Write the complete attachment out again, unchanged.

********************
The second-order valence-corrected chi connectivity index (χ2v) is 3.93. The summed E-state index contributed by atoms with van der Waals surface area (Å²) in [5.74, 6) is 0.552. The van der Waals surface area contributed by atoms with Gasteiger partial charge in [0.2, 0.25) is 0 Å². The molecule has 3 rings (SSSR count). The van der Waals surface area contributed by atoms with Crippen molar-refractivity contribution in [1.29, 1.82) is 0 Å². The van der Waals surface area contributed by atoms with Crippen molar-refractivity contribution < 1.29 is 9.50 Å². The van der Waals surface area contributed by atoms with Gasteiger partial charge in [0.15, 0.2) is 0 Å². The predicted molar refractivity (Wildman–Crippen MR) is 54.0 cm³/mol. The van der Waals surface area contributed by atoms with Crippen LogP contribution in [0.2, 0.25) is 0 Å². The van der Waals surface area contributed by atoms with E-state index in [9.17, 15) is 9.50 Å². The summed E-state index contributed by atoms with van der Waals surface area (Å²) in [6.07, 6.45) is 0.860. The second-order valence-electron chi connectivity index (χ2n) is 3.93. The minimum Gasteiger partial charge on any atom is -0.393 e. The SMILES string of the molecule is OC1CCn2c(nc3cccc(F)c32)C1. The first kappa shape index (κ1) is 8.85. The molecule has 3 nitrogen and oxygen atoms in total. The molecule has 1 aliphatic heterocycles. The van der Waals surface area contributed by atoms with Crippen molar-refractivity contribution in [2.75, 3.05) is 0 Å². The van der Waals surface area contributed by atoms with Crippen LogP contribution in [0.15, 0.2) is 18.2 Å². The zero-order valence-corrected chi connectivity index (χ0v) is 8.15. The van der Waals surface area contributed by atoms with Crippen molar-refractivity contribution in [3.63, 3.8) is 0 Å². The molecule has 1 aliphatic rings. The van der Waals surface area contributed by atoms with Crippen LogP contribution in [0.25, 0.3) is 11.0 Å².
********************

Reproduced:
The second-order valence-corrected chi connectivity index (χ2v) is 3.93. The summed E-state index contributed by atoms with van der Waals surface area (Å²) in [5.74, 6) is 0.552. The van der Waals surface area contributed by atoms with Gasteiger partial charge in [0.2, 0.25) is 0 Å². The molecule has 3 rings (SSSR count). The van der Waals surface area contributed by atoms with Crippen molar-refractivity contribution in [1.29, 1.82) is 0 Å². The van der Waals surface area contributed by atoms with Crippen molar-refractivity contribution < 1.29 is 9.50 Å². The van der Waals surface area contributed by atoms with Gasteiger partial charge in [0.15, 0.2) is 0 Å². The predicted molar refractivity (Wildman–Crippen MR) is 54.0 cm³/mol. The van der Waals surface area contributed by atoms with Crippen LogP contribution in [0.2, 0.25) is 0 Å². The van der Waals surface area contributed by atoms with E-state index in [9.17, 15) is 9.50 Å². The summed E-state index contributed by atoms with van der Waals surface area (Å²) in [6.07, 6.45) is 0.860. The second-order valence-electron chi connectivity index (χ2n) is 3.93. The minimum Gasteiger partial charge on any atom is -0.393 e. The SMILES string of the molecule is OC1CCn2c(nc3cccc(F)c32)C1. The first kappa shape index (κ1) is 8.85. The molecule has 3 nitrogen and oxygen atoms in total. The molecule has 1 aliphatic heterocycles. The van der Waals surface area contributed by atoms with Crippen molar-refractivity contribution in [2.75, 3.05) is 0 Å². The van der Waals surface area contributed by atoms with Crippen LogP contribution in [0.15, 0.2) is 18.2 Å². The zero-order valence-corrected chi connectivity index (χ0v) is 8.15. The van der Waals surface area contributed by atoms with Crippen molar-refractivity contribution in [3.63, 3.8) is 0 Å². The molecule has 1 aliphatic rings. The van der Waals surface area contributed by atoms with Crippen LogP contribution in [0.25, 0.3) is 11.0 Å².